This superbly located newbie sits by the entrance of Buža II, and quickly went to number one on TripAdvisor in its very first season. Here you can tuck into a reasonably priced, Med-and-Asian-influenced main here – fragrant meatballs in a chicken-coconut broth, perhaps, or Adriatic prawn pouches on grilled aubergine in a red-curry-and-coconut sauce – before an afternoon's sunbathing or nightcap overlooking the waves. Starters include mussels in beer butter and chili, and Dalmatian tom yum soup.
From June to September, Dubrovnik’s restaurants are packed to the gills, certainly around the tourist-thronged Old Town. But nearly all of these restaurants are of similar ilk, barely wavering from the Adriatic staples of white fish, crustaceans and local green blitva as a side order. Some do it very well, so also offer gorgeous sea-view locations but if you’re in Dubrovnik for the second time, or even the first, you might be looking for something more adventurous.
That sense of adventure is now provided by Azur. Opened by two brothers in 2013, Azur is ‘Mediterranean cuisine with an Asian twist’, ie something not seen on the somewhat staid Dubrovnik dining scene before.
Mingling the exotic tastes of the Far East with the fresh bounty of the Adriatic, the frères Perojević, chef Vedran and manager Darko, have not only come up with something new but have found themselves a smash hit at the same time. ‘We hoped it would be popular,’ said Darko, as he and his team prepared for an even busier season in 2016. ‘But we had no idea it would be this popular. On many nights you’ll find a queue down the street, people happy to wait for a table.’
Fortunately, turnover is fast (but not furious) at Azur. Taking over a moribund, cramped café near the opening to cult bar Buža I, Vedran and Darko initially had only 28 square metres at their disposal. As is the case with so many restaurants in the Old Town, kitchen space was also at a premium. Planning and preparation needed to be razor sharp.
But you could say that this restaurant has been ten years in the making. In a story familiar to so many in Dalmatia, each brother had to leave his native Dubrovnik in order to gain the right kind of international experience in his particular field. Darko worked on the F&B side at top hotels around America and Hong Kong, Vedran was a chef in China, learning his chops primarly in Zhuhai, part of the world’s biggest built-up area right on the border with Macao.
‘I had gained enough experience in the corporate world,’ explained Darko, ‘while Vedran had achieved as much as he could over there. I suggested with our combined knowledge we should open something back home in Dubrovnik’.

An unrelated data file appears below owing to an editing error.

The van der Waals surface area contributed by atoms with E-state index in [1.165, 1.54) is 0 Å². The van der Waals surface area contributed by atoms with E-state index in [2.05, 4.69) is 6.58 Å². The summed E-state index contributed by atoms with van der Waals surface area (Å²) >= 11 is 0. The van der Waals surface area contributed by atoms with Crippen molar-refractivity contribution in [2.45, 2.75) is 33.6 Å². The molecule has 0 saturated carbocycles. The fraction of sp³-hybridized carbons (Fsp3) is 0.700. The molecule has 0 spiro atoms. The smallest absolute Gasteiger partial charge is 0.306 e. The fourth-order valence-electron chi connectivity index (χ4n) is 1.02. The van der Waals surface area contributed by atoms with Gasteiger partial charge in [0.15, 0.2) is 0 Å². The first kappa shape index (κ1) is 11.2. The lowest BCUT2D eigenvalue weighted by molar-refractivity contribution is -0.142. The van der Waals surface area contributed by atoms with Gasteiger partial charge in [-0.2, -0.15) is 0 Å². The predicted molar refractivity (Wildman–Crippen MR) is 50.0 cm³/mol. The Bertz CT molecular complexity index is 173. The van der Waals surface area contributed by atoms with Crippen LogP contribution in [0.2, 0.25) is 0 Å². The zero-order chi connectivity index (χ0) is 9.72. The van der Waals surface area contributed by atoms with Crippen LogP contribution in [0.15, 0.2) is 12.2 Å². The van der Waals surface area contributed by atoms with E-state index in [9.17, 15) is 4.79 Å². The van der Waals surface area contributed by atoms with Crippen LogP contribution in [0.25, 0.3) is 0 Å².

Originally that something was an idea for a Thai restaurant but few go to Dubrovnik to eat kaeng khiao wan or phat khana mu krop. Plus authentic ingredients would have been near impossible to source. Having also worked at hotels in Dubrovnik, Darko knew all about the supply chain here in southern Dalmatia. What if you were to combine pristine swordfish, say, with the flavours of the Far East – or rather, what if Vedran were to devise a series of recipes in which sashimi-quality tuna, fresh that day, were to be complemented by sprinklings of crushed cashew nuts? Or crispy-skin salmon with steamed rice and roasted vegetables?
That, in a nutshell, is Azur.
By keeping the menu down to some 15 dishes and keeping a sharp ear out for global trends – and maintaining the concept of sharing dishes for groups of friends – the Azur team is able to offer variety while still operating out of a modestly sized kitchen. Vedran can accurately judge how many sides of swordfish (pan-seared in black- curry sauce, sir?) he’ll need on any given evening - Darko now has a handful of local suppliers on hand for coconut milk or lemongrass. Items such as salmon ceviche tacos literally fly out of the kitchen on a busy night in July.
Table capacity, as Azur slowly but surely snakes around the block, has increased to around 80 while kitchen space has been doubled for the 2016 season. A swift and savvy waitstaff means that any given table can be given over to three or four sets of diners over the course of the evening, as opposed to the serve ’em slow and keep ’em there approach adopted by other establishments around the Old Town. You won’t be rushed at Azur – but your food will come pronto.
Baking their own bread, providing their own spicy charcuterie from another holding in Kopački Rit northern Croatia, the Azur boys keep as much in-house as they can. New dishes are tested on a regular basis, while a sister operation, Azur Zhuhai, is thriving in Vedran’s old stomping ground of southern China.
‘Every year we say that we’ve achieved as much as we could have expected when we started,’ concluded Darko. ‘And every year we better it. We’re aiming to make this restaurant a Dubrovnik landmark, an established venue for destination dining.’